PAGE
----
Mr. Barker did the jail time in two months because the jail gives 2-for-1-day jail credit.

The cost to county taxpayers for Mr. Barker's latest jail term: an estimated $3,000.

HEATHER HENDERSON

Heather Henderson's father has been beside himself for months since she was sent to jail for violating probation.

It's not that he contests the fact she wasn't doing what she was supposed to do on probation, or that some time in jail could make her see the light, Roger Altman said. It's what might happen once Ms. Henderson is released from jail that causes him to wake at 3 a.m. nearly every day and pace the floors, he said.

Ms. Henderson, 31, was sentenced in Richmond County State Court to 24 months' probation and fined $1,350 in March for two counts misdemeanor shoplifting. She was supposed to get into a drug rehab program. When that didn't happen, she was arrested and in July Judge David Watkins revoked her probation for one year. The judge ordered electronic monitoring once she is released back to probation.

And that -- the electronic monitoring -- is the problem, Mr. Altman said. His daughter has no job, no family and no home in Augusta. How, he asks, can she comply with electronic monitoring, which requires a home, a land-line telephone, start-up fees and extra monthly fees?

Because she would be homeless in Augusta, Mr. Altman repeatedly called Sentinel Offender Services, the clerk's office, the judge's office -- everyone he could think of, he said. "They run you around like a dog chasing his tail." What he wants to request is for Ms. Henderson's probation to be transferred to the Jesup area of coastal south Georgia once she is released from jail. That way he and his wife can help her with a place to live and a chance to make it through the rest of the probation sentence, Mr. Altman said.

The latest report Mr. Altman has is that only Judge Watkins can order Ms. Henderson's probation transferred to south Georgia. But her case is not scheduled to go back to court again. An attorney can ask the judge for a hearing, but Ms. Henderson didn't qualify for a public defender, and after $600 phone bills and hundreds of dollars spent on trips back and forth to Augusta, Mr. Altman doesn't have the money right now to hire an attorney.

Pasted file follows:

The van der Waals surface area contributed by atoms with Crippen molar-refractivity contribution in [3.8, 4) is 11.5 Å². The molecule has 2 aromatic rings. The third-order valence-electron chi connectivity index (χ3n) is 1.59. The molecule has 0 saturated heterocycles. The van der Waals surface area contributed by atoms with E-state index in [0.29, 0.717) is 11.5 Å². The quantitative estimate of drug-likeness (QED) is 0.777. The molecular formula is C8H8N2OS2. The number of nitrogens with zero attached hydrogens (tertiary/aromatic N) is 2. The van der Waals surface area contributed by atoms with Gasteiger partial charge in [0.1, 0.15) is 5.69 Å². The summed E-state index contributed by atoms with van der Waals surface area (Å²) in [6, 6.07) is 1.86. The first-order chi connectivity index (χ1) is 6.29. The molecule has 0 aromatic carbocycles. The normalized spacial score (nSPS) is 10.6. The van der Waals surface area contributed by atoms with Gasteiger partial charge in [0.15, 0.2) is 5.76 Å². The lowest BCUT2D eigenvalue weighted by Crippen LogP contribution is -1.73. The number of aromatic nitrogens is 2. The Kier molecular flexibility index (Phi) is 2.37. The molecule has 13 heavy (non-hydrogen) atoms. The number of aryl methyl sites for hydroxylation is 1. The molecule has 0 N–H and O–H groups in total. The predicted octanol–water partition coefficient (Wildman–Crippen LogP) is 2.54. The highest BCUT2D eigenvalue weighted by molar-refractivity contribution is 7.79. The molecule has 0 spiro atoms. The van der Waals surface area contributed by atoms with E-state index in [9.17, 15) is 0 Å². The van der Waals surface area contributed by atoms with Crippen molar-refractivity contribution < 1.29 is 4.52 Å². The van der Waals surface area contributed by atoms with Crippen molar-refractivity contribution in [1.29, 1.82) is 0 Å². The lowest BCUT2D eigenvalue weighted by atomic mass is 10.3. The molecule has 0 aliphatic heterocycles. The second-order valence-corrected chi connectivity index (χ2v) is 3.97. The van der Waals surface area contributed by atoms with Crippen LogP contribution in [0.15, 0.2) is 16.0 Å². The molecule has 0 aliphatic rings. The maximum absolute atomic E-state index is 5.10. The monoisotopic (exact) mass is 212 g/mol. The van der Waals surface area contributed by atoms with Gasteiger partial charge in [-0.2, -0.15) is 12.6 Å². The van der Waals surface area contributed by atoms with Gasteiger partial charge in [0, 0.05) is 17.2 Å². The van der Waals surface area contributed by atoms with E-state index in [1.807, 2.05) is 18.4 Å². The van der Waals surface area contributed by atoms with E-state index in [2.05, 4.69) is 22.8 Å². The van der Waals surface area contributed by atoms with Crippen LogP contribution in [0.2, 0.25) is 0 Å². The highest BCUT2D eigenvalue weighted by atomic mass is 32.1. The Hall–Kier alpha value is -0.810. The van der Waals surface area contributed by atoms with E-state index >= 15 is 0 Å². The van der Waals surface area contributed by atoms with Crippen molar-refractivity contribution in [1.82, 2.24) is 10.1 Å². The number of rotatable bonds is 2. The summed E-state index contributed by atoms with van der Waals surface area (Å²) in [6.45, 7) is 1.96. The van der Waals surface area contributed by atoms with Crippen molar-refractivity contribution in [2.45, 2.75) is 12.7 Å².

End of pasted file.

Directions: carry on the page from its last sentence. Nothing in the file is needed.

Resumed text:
The fear that his daughter will be released from jail only to be arrested for violating probation is tearing him up, Mr. Altman said. "It's like if they want you in jail you're going to jail."

So far, Ms. Henderson's jail stay has cost county taxpayers $6,250.

Comments (21) Add comment
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justus4
113
Points
justus4 11/15/09 - 05:34 am
0
0
Again, nothing new here and
Unpublished

Again, nothing new here and nothing will change because the lawyers are the one group who can change this, but they don't care one little bit - they want to get paid, so the vicious cycle continues and gues whose lives are adversely impacted: U guessed it, the permanent underclass. These cases are horrible examples of a system gone bad, and then U hear about a case where a judge give someone a sentence of, reporting to jail on the weekends, to serve out a sentence. That is unheard of for a minority citizen! It would not happen! And nothing can be done, and nothing will be done, and some persist on flag-waving, and founding documents stuff, and shouts of "U.S.A." as some great nation while we've got more people locked up than Iran or Russia, but our's is a private industry. Justice is bought and sold and the poor can't pay, so they sit and rot behind bars. And this problem is only going to get worse, because now we've got returning troops who are being snagged in this system and many of them have short fuses. Seven states have seperate courts especially for recent vets (betcha never knew that) to help them navigate this mess. Again, nothing will change and will only get worse.

cheeringonthedawgs
108
Points
cheeringonthedawgs 11/15/09 - 07:09 am
0
0
Rhonda Neal-Shields is a

Rhonda Neal-Shields is a career criminal with various charges and convictions including aggravated stalking, forgery, family violence, and DUI. Her history as a CSRA criminal can be tracked as far back as 1997. She's not in jail for probation violation, but rather new violent criminal charges. If she would abide by the law and the terms of her probation she would find herself out of of jail and quite possibly a productive member of society.

jericojones
0
Points
jericojones 11/15/09 - 07:24 am
0
0
So that's how it

So that's how it works--disregard the conditions of your probation, don't pay your fines and sooner or later some limp wristed judge will wipe the slate clean--some judicial system we have here!

jericojones
0
Points
jericojones 11/15/09 - 08:08 am
0
0
Chronicle, since you seem to

Chronicle, since you seem to be agast at how much the county is paying to incarcerate these habitual law breakers who have a total disregard of the judicial system and it's sentenceing , what do you recommend?

jericojones
0
Points
jericojones 11/15/09 - 08:21 am
0
0
Everyone of the individuals

Everyone of the individuals the chronicle mentions above have failed to complete probation and pay restitution over and over again. Not only that, but continue to break more laws. Is this the best you could come up with editor?

Just me 2
0
Points
Just me 2 11/15/09 - 08:35 am
0
0
I found this article

I found this article interesting. I was not aware of how these criminals just got their sentences CHANGED just because they did
not follow the first sentencing. Thank you AC.

andywarhol
0
Points
andywarhol 11/15/09 - 08:59 am
0
0
I wish they would be this

I wish they would be this tough on all of our violent criminals that keep bouncing in and out of jail!

jericojones
0
Points
jericojones 11/15/09 - 09:23 am
0
0
Put them on the chain gang

Put them on the chain gang and let them work off their fines! So simple, even a cave man could figure it out!

andywarhol
0
Points
andywarhol 11/15/09 - 09:27 am